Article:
Home My Blog Accounts Receivable This Credit Risk is Threatening Your Business

This Credit Risk is Threatening Your Business

Author: Larry Chester, President

Companies establish credit policies for good reasons.  Unless you are doing credit card sales (and there’s even some risk there) you are sending product or services to someone that has promised to pay you.  You are, in effect, loaning them money.  You are acting as their bank.  So, just like a bank, it’s reasonable for you to establish terms and conditions around the money that you’re loaning them.  How much will you loan them, and for how long?  These are important questions, and companies usually only ask them  at the start of a business relationship.   

Even under normal circumstances, business has its ups and downs.  Sales rise and fall.  The cost of raw materials change.  Interest rates change.  Customer interest changes, and you need to react to it.  You track how things change in your business on an ongoing basis.  But once you establish a credit policy with a customer, companies rarely if ever review their situation to make sure that the credit policy that they established is still valid.  Of course with COVID, business fortunes have changed dramatically, and business that was stable last year might be in a tenuous state right now.   

In fact, even though your business may have come through this financial crisis in fine shape, you may be standing on the edge of a precipice because of one thing that you have little control over – your accounts receivable.  You may be fine, but if your largest customer is struggling, that large receivable balance you’re depending on might be worth nothing because they are unable to pay.  

Here are five ways that you can check on your customers to make sure that they are still worthy of the loan that you’re granting them week after week: 

  • Talk to them.  Seriously, just call and have a conversation with them about how their business is doing.  What did last year look like and how does the coming year look?  You don’t need to ask them for financial statements, but you certainly know the questions to ask.  If you’re uncomfortable asking them about their sales, ask them how their staffing was affected last year, or ask them how their bank has been treating them, or ask them if they’re looking at downsizing their facility.     
  • Check their credit rating with a service like D&B.  They survey companies all the time to make sure that they have up to date information on their payment habits.  If their rating is slipping, it’s time for you to be cautious.   
  • Watch their payment practices carefully.  Be sure that they don’t start delaying payments.  If they do, reach out to ask about being timelier with their checks.  If thospayments start stretching out further, that’s a huge warning sign. 
  • Be careful about orders that are suddenly larger than they have typically placed in the pastSome companies, in anticipation of a problem with their credit line, will order significantly more inventory so that they have the inventory on hand in case they get too short on cash to buy more.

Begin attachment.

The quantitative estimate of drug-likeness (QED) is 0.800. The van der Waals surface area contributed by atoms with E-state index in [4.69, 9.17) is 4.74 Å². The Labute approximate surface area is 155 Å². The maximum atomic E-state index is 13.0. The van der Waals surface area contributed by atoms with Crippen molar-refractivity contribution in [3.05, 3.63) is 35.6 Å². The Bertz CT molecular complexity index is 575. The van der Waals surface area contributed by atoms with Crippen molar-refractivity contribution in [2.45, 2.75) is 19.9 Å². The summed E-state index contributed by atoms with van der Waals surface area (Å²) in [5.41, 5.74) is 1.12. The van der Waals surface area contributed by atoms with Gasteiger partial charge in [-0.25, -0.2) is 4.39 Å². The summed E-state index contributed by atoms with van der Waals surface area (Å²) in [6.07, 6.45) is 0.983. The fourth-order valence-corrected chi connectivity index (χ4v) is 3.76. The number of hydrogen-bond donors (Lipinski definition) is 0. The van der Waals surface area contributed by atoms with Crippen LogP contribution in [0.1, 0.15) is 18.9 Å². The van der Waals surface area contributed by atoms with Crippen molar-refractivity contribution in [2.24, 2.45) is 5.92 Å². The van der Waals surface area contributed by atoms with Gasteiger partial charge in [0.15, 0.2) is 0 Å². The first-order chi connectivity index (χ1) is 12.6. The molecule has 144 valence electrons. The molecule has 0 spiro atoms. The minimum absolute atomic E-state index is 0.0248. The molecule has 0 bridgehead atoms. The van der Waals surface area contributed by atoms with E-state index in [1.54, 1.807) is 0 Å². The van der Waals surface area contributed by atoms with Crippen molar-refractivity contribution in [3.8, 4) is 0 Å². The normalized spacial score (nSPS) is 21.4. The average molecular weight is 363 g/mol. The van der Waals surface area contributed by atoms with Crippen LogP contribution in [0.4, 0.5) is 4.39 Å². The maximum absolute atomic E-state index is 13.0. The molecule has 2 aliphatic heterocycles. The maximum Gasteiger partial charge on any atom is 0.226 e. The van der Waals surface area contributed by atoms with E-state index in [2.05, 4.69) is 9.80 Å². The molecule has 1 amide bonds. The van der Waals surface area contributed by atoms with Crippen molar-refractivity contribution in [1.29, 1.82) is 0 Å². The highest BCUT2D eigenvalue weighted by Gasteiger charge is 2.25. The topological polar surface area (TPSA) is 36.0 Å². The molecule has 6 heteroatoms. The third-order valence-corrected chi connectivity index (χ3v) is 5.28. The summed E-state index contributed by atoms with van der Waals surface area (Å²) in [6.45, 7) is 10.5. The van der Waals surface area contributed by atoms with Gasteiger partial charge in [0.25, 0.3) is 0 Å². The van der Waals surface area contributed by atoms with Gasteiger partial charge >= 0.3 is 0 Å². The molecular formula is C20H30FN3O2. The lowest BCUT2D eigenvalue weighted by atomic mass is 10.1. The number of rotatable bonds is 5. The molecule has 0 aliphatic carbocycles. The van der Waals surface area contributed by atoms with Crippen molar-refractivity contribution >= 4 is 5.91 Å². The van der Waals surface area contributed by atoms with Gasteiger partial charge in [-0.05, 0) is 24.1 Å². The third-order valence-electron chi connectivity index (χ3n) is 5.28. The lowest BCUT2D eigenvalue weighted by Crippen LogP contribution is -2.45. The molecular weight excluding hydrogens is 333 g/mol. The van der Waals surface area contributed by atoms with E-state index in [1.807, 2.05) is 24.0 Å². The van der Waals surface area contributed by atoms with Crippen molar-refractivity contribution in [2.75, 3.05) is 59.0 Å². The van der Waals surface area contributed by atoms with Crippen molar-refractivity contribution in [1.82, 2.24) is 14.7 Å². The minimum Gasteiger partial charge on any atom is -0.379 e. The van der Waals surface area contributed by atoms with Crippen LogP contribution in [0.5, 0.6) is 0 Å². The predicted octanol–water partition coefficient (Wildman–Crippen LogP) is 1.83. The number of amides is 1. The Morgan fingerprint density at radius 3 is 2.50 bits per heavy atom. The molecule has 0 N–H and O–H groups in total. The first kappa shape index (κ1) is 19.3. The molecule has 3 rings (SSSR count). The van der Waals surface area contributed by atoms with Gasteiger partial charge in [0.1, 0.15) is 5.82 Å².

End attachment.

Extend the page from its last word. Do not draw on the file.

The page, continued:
• Check with their bank.  Just like you checked their credit references when you first granted them a credit line, there’s no reason not to check in with the bank again.  It might be strange to check credit references.  But their bank might give you some information that would be helpful. 

But you can’t check on each customer every week to make sure that they’re still OK.  Here are some steps to make sure that you control the amount of outstanding Accounts Receivable that you have, and improve the likelihood that you won’t be stuck holding some worthless paper. 

  • Reduce the size of the order quantities that you accept from your customers. 
  • Call them the week before invoices are due to make sure that everything is in order, and they’re going to pay the invoice on time.   
  • Shorten the time that you have given them to pay your invoices. 
  • Ask them for a deposit for larger orders. 
  • Provide a discount for early payment.  Agreed that nobody wants to take an additional 1 or 2% off the top of their collections.  But it’s better than waiting and wondering if you’re ever going to get the payment. 
  • Move from check payments to ACH payments and consider taking credit cards.  This assures that you get your payment within 24 hours.  That’s a lot better than waiting for your customer to get the check signed, go to the post office to buy stamps, stuff the envelope, and leave it for the mailman.  All of that activity could take another couple of weeks. (Seriously, it’s happened.) 

Managing your company’s finances takes more than just looking at your income statement at the end of the month.  It means actively managing every part of your company that affects cash – money that you spend or money that you receive.  From payroll to inventory, from invoicing to paying bills, from collecting cash to signing long term leases.  Each of these contributes to the financial core that makes your company run – money.  And, you actually have control over each aspect of it.  Even Accounts Receivable, which is totally dependent on your customers opening up their wallets and checkbooks, is within your control.  You are responsible for the terms and conditions that set the manner in which your customers buy from you, and pay for those products and services.   

If you aren’t happy with the results that you’re getting, then do what you need to do.  Those payment terms are what you set up when your relationship with the customers was established.  You set it one way before, you can set it a different way now.  Because the world is different, and the circumstances in which you operate are different. 

Make changes today that affect profitability tomorrow.   


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